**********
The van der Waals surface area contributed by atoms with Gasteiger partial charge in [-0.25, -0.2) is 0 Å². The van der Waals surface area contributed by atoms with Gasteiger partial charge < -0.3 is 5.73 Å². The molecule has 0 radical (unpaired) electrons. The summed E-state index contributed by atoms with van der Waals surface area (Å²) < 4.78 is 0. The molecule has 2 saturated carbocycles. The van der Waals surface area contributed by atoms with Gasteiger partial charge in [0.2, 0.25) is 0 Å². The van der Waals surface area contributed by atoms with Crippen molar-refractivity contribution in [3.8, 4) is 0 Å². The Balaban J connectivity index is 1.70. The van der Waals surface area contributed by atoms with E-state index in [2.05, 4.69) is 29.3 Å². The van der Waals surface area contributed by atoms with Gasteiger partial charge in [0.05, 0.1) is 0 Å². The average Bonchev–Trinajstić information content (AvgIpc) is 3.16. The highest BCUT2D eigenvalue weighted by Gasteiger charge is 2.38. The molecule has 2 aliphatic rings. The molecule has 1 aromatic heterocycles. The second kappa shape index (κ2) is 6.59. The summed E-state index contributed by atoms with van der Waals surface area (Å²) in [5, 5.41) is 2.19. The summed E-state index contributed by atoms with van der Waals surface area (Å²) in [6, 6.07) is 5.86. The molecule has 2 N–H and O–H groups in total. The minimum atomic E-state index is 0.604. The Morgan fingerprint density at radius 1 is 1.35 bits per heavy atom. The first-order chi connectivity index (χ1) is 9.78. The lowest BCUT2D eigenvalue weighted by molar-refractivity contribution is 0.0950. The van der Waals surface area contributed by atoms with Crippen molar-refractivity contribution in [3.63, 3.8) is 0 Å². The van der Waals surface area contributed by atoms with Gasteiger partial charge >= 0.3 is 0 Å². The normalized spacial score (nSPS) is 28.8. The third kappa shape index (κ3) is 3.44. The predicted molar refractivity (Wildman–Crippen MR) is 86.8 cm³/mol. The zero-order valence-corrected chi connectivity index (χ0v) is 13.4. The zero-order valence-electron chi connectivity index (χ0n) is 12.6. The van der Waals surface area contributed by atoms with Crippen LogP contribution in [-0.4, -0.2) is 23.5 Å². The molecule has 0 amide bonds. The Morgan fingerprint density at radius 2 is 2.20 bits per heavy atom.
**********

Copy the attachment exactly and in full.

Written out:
The van der Waals surface area contributed by atoms with Gasteiger partial charge in [-0.25, -0.2) is 0 Å². The van der Waals surface area contributed by atoms with Gasteiger partial charge < -0.3 is 5.73 Å². The molecule has 0 radical (unpaired) electrons. The summed E-state index contributed by atoms with van der Waals surface area (Å²) < 4.78 is 0. The molecule has 2 saturated carbocycles. The van der Waals surface area contributed by atoms with Gasteiger partial charge in [0.2, 0.25) is 0 Å². The van der Waals surface area contributed by atoms with Crippen molar-refractivity contribution in [3.8, 4) is 0 Å². The Balaban J connectivity index is 1.70. The van der Waals surface area contributed by atoms with E-state index in [2.05, 4.69) is 29.3 Å². The van der Waals surface area contributed by atoms with Gasteiger partial charge in [0.05, 0.1) is 0 Å². The average Bonchev–Trinajstić information content (AvgIpc) is 3.16. The highest BCUT2D eigenvalue weighted by Gasteiger charge is 2.38. The molecule has 2 aliphatic rings. The molecule has 1 aromatic heterocycles. The second kappa shape index (κ2) is 6.59. The summed E-state index contributed by atoms with van der Waals surface area (Å²) in [5, 5.41) is 2.19. The summed E-state index contributed by atoms with van der Waals surface area (Å²) in [6, 6.07) is 5.86. The molecule has 2 N–H and O–H groups in total. The minimum atomic E-state index is 0.604. The Morgan fingerprint density at radius 1 is 1.35 bits per heavy atom. The first-order chi connectivity index (χ1) is 9.78. The lowest BCUT2D eigenvalue weighted by molar-refractivity contribution is 0.0950. The van der Waals surface area contributed by atoms with Crippen molar-refractivity contribution in [3.63, 3.8) is 0 Å². The van der Waals surface area contributed by atoms with Gasteiger partial charge >= 0.3 is 0 Å². The normalized spacial score (nSPS) is 28.8. The third kappa shape index (κ3) is 3.44. The predicted molar refractivity (Wildman–Crippen MR) is 86.8 cm³/mol. The zero-order valence-corrected chi connectivity index (χ0v) is 13.4. The zero-order valence-electron chi connectivity index (χ0n) is 12.6. The van der Waals surface area contributed by atoms with Crippen LogP contribution in [-0.4, -0.2) is 23.5 Å². The molecule has 0 amide bonds. The Morgan fingerprint density at radius 2 is 2.20 bits per heavy atom.